You may find yourself afflicted with “the brickness” aka the Brick Sickness after a few foraging missions.  The main symptom is an obsession of finding “the mother lode” of pristine bricks for a patio, brick oven or driveway.  You may snicker, but it does happen.

If you reside in the old neighborhoods of Columbus, you will occasionally drive by what looks like an abandoned pile of bricks (see below):

Such is not the case. (see below again).

The metal plate is left behind by a city work crew and the pile of bricks is what they pulled out of the road to get to what they hope to fix.  The metal plate may be there for days, weeks or months.  It may seem abandoned, but eventually, on the government concept of time, someone is going to come back and replace the bricks in the road.  So leave the pile untouched to save the taxpayers money (Columbus paid for them 100 years ago) and preserve the history of the street.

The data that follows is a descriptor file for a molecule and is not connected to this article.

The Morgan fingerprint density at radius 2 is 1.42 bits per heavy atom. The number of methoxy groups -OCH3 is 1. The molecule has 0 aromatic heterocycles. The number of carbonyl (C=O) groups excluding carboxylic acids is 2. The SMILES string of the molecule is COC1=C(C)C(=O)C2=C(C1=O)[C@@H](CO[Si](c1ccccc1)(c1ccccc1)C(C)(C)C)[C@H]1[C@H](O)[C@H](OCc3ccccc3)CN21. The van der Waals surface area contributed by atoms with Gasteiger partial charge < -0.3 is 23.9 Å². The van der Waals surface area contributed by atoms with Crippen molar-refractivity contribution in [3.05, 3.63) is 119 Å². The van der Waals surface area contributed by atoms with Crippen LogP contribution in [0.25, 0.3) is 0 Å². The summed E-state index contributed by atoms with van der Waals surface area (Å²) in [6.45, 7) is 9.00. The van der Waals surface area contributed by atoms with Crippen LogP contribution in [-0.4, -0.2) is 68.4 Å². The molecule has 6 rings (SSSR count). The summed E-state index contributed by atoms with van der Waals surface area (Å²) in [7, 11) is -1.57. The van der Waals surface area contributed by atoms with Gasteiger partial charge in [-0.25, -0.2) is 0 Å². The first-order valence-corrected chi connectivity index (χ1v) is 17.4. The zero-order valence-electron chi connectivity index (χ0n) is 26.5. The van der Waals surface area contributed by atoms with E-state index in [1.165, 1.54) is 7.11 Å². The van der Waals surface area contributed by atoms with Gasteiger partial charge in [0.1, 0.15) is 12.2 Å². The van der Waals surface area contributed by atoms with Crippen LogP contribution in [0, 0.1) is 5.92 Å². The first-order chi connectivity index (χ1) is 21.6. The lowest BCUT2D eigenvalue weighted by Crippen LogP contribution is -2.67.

Think about how well the bricks hold up compared to concrete and asphalt.  If you take the bricks, there is no replacement for them.  Some studies have shown that brick roads also save lives and gas by forcing people to observe speed limits due to the rough and uneven nature of brick pavement.

However, do watch the pile, almost always it seems more coming out than going back in so when the repairs are complete, there are usually a couple of stragglers left behind.